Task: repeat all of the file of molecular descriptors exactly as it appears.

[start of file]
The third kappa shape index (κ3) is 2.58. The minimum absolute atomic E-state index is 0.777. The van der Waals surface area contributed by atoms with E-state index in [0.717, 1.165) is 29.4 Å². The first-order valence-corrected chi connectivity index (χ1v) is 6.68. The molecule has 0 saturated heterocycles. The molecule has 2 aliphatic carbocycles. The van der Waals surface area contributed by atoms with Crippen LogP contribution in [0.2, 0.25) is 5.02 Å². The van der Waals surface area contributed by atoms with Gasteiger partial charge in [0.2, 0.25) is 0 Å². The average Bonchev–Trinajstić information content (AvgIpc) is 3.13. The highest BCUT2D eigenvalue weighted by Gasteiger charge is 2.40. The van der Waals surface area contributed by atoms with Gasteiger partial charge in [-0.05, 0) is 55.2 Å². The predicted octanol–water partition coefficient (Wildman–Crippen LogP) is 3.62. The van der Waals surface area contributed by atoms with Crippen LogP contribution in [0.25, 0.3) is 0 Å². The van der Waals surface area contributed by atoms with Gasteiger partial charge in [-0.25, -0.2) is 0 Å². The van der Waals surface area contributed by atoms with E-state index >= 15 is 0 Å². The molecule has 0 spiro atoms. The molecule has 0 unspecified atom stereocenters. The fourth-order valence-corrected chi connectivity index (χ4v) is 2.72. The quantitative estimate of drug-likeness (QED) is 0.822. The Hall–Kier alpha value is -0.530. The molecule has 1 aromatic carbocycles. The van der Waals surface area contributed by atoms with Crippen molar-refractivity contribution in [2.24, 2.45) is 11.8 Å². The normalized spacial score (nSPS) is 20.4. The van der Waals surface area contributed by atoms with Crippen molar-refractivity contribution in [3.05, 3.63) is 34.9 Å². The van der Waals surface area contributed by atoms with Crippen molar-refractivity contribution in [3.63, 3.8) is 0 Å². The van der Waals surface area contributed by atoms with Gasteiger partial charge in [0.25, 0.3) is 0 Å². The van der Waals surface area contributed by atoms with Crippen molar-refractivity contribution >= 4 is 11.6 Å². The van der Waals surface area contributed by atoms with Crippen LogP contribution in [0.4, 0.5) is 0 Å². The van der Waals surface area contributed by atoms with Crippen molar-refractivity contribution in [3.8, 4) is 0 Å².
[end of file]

The third kappa shape index (κ3) is 2.58. The minimum absolute atomic E-state index is 0.777. The van der Waals surface area contributed by atoms with E-state index in [0.717, 1.165) is 29.4 Å². The first-order valence-corrected chi connectivity index (χ1v) is 6.68. The molecule has 0 saturated heterocycles. The molecule has 2 aliphatic carbocycles. The van der Waals surface area contributed by atoms with Crippen LogP contribution in [0.2, 0.25) is 5.02 Å². The van der Waals surface area contributed by atoms with Gasteiger partial charge in [0.2, 0.25) is 0 Å². The average Bonchev–Trinajstić information content (AvgIpc) is 3.13. The highest BCUT2D eigenvalue weighted by Gasteiger charge is 2.40. The van der Waals surface area contributed by atoms with Gasteiger partial charge in [-0.05, 0) is 55.2 Å². The predicted octanol–water partition coefficient (Wildman–Crippen LogP) is 3.62. The van der Waals surface area contributed by atoms with Crippen LogP contribution in [0.25, 0.3) is 0 Å². The van der Waals surface area contributed by atoms with Gasteiger partial charge in [-0.25, -0.2) is 0 Å². The van der Waals surface area contributed by atoms with E-state index >= 15 is 0 Å². The molecule has 0 spiro atoms. The molecule has 0 unspecified atom stereocenters. The fourth-order valence-corrected chi connectivity index (χ4v) is 2.72. The quantitative estimate of drug-likeness (QED) is 0.822. The Hall–Kier alpha value is -0.530. The molecule has 1 aromatic carbocycles. The van der Waals surface area contributed by atoms with Crippen molar-refractivity contribution in [2.24, 2.45) is 11.8 Å². The normalized spacial score (nSPS) is 20.4. The van der Waals surface area contributed by atoms with Crippen molar-refractivity contribution in [3.05, 3.63) is 34.9 Å². The van der Waals surface area contributed by atoms with Crippen molar-refractivity contribution in [3.63, 3.8) is 0 Å². The van der Waals surface area contributed by atoms with Gasteiger partial charge in [0.25, 0.3) is 0 Å². The van der Waals surface area contributed by atoms with Crippen molar-refractivity contribution >= 4 is 11.6 Å². The van der Waals surface area contributed by atoms with Crippen LogP contribution in [0.4, 0.5) is 0 Å². The van der Waals surface area contributed by atoms with Crippen molar-refractivity contribution in [3.8, 4) is 0 Å².